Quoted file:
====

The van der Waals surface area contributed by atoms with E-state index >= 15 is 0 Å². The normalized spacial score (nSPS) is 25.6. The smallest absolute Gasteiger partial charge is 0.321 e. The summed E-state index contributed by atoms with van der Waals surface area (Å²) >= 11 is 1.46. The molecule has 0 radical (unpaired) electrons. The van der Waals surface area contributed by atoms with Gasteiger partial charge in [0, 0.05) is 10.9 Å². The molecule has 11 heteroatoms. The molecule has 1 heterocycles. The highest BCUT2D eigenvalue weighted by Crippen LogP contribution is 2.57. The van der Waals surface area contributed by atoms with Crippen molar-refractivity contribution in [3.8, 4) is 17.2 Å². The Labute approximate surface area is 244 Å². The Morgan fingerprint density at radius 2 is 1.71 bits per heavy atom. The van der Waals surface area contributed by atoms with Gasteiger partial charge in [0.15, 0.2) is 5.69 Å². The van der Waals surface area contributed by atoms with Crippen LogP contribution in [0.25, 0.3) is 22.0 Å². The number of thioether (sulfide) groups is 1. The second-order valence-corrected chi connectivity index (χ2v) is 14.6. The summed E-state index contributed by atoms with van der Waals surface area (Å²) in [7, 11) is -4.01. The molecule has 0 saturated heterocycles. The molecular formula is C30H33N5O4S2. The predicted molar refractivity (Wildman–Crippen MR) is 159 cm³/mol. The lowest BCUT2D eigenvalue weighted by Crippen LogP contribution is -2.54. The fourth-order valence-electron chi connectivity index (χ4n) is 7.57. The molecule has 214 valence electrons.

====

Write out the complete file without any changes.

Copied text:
The van der Waals surface area contributed by atoms with E-state index >= 15 is 0 Å². The normalized spacial score (nSPS) is 25.6. The smallest absolute Gasteiger partial charge is 0.321 e. The summed E-state index contributed by atoms with van der Waals surface area (Å²) >= 11 is 1.46. The molecule has 0 radical (unpaired) electrons. The van der Waals surface area contributed by atoms with Gasteiger partial charge in [0, 0.05) is 10.9 Å². The molecule has 11 heteroatoms. The molecule has 1 heterocycles. The highest BCUT2D eigenvalue weighted by Crippen LogP contribution is 2.57. The van der Waals surface area contributed by atoms with Crippen molar-refractivity contribution in [3.8, 4) is 17.2 Å². The Labute approximate surface area is 244 Å². The Morgan fingerprint density at radius 2 is 1.71 bits per heavy atom. The van der Waals surface area contributed by atoms with Gasteiger partial charge in [0.15, 0.2) is 5.69 Å². The van der Waals surface area contributed by atoms with Crippen LogP contribution in [0.25, 0.3) is 22.0 Å². The number of thioether (sulfide) groups is 1. The second-order valence-corrected chi connectivity index (χ2v) is 14.6. The summed E-state index contributed by atoms with van der Waals surface area (Å²) in [7, 11) is -4.01. The molecule has 0 saturated heterocycles. The molecular formula is C30H33N5O4S2. The predicted molar refractivity (Wildman–Crippen MR) is 159 cm³/mol. The lowest BCUT2D eigenvalue weighted by Crippen LogP contribution is -2.54. The fourth-order valence-electron chi connectivity index (χ4n) is 7.57. The molecule has 214 valence electrons.